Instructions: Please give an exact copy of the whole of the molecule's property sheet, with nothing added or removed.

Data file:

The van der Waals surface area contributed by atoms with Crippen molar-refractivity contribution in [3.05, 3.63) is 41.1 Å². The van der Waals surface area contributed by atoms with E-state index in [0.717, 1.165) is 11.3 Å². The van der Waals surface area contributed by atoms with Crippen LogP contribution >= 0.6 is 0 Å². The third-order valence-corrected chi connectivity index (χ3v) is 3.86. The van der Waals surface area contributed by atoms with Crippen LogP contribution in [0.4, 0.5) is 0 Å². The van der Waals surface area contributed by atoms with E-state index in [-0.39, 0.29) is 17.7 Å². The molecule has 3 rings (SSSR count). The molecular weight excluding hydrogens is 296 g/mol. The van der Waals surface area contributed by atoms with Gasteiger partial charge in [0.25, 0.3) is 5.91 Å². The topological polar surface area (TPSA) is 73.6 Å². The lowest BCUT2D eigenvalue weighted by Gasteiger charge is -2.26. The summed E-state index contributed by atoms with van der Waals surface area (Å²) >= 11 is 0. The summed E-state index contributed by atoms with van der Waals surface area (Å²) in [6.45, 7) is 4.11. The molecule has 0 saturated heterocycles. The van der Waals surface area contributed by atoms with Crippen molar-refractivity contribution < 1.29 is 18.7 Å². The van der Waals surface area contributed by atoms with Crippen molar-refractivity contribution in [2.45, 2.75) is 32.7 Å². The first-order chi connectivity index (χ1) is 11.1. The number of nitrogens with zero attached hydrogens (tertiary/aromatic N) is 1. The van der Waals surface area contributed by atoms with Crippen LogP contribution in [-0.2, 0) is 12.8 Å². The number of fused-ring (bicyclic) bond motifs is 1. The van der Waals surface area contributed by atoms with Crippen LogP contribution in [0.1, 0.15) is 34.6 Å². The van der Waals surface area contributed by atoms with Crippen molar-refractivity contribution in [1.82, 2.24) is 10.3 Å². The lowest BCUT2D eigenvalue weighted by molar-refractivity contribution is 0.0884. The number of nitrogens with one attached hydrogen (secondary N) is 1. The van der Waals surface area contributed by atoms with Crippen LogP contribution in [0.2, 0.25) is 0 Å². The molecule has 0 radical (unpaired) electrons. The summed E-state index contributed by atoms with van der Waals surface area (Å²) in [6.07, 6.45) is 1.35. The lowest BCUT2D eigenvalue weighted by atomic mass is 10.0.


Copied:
The van der Waals surface area contributed by atoms with Crippen molar-refractivity contribution in [3.05, 3.63) is 41.1 Å². The van der Waals surface area contributed by atoms with E-state index in [0.717, 1.165) is 11.3 Å². The van der Waals surface area contributed by atoms with Crippen LogP contribution >= 0.6 is 0 Å². The third-order valence-corrected chi connectivity index (χ3v) is 3.86. The van der Waals surface area contributed by atoms with Crippen LogP contribution in [0.4, 0.5) is 0 Å². The van der Waals surface area contributed by atoms with E-state index in [-0.39, 0.29) is 17.7 Å². The molecule has 3 rings (SSSR count). The molecular weight excluding hydrogens is 296 g/mol. The van der Waals surface area contributed by atoms with Gasteiger partial charge in [0.25, 0.3) is 5.91 Å². The topological polar surface area (TPSA) is 73.6 Å². The lowest BCUT2D eigenvalue weighted by Gasteiger charge is -2.26. The summed E-state index contributed by atoms with van der Waals surface area (Å²) >= 11 is 0. The summed E-state index contributed by atoms with van der Waals surface area (Å²) in [6.45, 7) is 4.11. The molecule has 0 saturated heterocycles. The van der Waals surface area contributed by atoms with Crippen molar-refractivity contribution < 1.29 is 18.7 Å². The van der Waals surface area contributed by atoms with Crippen molar-refractivity contribution in [2.45, 2.75) is 32.7 Å². The first-order chi connectivity index (χ1) is 11.1. The number of nitrogens with zero attached hydrogens (tertiary/aromatic N) is 1. The van der Waals surface area contributed by atoms with Crippen LogP contribution in [-0.2, 0) is 12.8 Å². The number of fused-ring (bicyclic) bond motifs is 1. The van der Waals surface area contributed by atoms with Crippen LogP contribution in [0.1, 0.15) is 34.6 Å². The van der Waals surface area contributed by atoms with Crippen molar-refractivity contribution in [1.82, 2.24) is 10.3 Å². The lowest BCUT2D eigenvalue weighted by molar-refractivity contribution is 0.0884. The number of nitrogens with one attached hydrogen (secondary N) is 1. The van der Waals surface area contributed by atoms with Crippen LogP contribution in [0.2, 0.25) is 0 Å². The molecule has 0 radical (unpaired) electrons. The summed E-state index contributed by atoms with van der Waals surface area (Å²) in [6.07, 6.45) is 1.35. The lowest BCUT2D eigenvalue weighted by atomic mass is 10.0.